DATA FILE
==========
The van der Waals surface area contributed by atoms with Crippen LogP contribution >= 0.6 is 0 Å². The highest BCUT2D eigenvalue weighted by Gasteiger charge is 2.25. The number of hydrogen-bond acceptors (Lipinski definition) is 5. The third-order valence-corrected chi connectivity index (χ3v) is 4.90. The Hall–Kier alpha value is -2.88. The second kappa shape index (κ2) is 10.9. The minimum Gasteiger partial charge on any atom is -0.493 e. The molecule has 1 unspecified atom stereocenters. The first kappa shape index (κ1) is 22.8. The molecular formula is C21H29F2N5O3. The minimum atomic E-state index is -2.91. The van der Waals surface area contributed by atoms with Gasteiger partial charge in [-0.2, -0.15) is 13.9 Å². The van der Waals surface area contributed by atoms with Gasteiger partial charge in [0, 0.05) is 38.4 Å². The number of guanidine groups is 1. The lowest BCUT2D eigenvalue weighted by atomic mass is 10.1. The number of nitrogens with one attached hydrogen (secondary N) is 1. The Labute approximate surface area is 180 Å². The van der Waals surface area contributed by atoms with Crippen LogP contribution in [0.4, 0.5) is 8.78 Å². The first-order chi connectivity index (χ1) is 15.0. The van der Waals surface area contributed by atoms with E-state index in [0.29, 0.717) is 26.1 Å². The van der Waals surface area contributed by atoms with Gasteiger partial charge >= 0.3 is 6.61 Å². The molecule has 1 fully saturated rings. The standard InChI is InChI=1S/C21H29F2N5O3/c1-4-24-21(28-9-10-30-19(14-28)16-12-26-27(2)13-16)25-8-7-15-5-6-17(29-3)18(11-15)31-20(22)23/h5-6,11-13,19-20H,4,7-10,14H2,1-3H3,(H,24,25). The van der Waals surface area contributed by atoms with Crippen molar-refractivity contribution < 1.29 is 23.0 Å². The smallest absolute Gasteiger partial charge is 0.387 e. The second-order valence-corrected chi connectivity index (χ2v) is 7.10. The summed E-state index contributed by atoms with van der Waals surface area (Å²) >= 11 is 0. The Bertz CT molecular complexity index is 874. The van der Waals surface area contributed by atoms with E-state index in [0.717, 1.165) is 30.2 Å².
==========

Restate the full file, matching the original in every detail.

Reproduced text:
The van der Waals surface area contributed by atoms with Crippen LogP contribution >= 0.6 is 0 Å². The highest BCUT2D eigenvalue weighted by Gasteiger charge is 2.25. The number of hydrogen-bond acceptors (Lipinski definition) is 5. The third-order valence-corrected chi connectivity index (χ3v) is 4.90. The Hall–Kier alpha value is -2.88. The second kappa shape index (κ2) is 10.9. The minimum Gasteiger partial charge on any atom is -0.493 e. The molecule has 1 unspecified atom stereocenters. The first kappa shape index (κ1) is 22.8. The molecular formula is C21H29F2N5O3. The minimum atomic E-state index is -2.91. The van der Waals surface area contributed by atoms with Gasteiger partial charge in [-0.2, -0.15) is 13.9 Å². The van der Waals surface area contributed by atoms with Gasteiger partial charge in [0, 0.05) is 38.4 Å². The number of guanidine groups is 1. The lowest BCUT2D eigenvalue weighted by atomic mass is 10.1. The number of nitrogens with one attached hydrogen (secondary N) is 1. The Labute approximate surface area is 180 Å². The van der Waals surface area contributed by atoms with Crippen LogP contribution in [0.4, 0.5) is 8.78 Å². The first-order chi connectivity index (χ1) is 15.0. The van der Waals surface area contributed by atoms with E-state index in [0.29, 0.717) is 26.1 Å². The van der Waals surface area contributed by atoms with Gasteiger partial charge >= 0.3 is 6.61 Å². The molecule has 1 fully saturated rings. The standard InChI is InChI=1S/C21H29F2N5O3/c1-4-24-21(28-9-10-30-19(14-28)16-12-26-27(2)13-16)25-8-7-15-5-6-17(29-3)18(11-15)31-20(22)23/h5-6,11-13,19-20H,4,7-10,14H2,1-3H3,(H,24,25). The van der Waals surface area contributed by atoms with Crippen molar-refractivity contribution < 1.29 is 23.0 Å². The smallest absolute Gasteiger partial charge is 0.387 e. The second-order valence-corrected chi connectivity index (χ2v) is 7.10. The summed E-state index contributed by atoms with van der Waals surface area (Å²) >= 11 is 0. The Bertz CT molecular complexity index is 874. The van der Waals surface area contributed by atoms with E-state index in [0.717, 1.165) is 30.2 Å².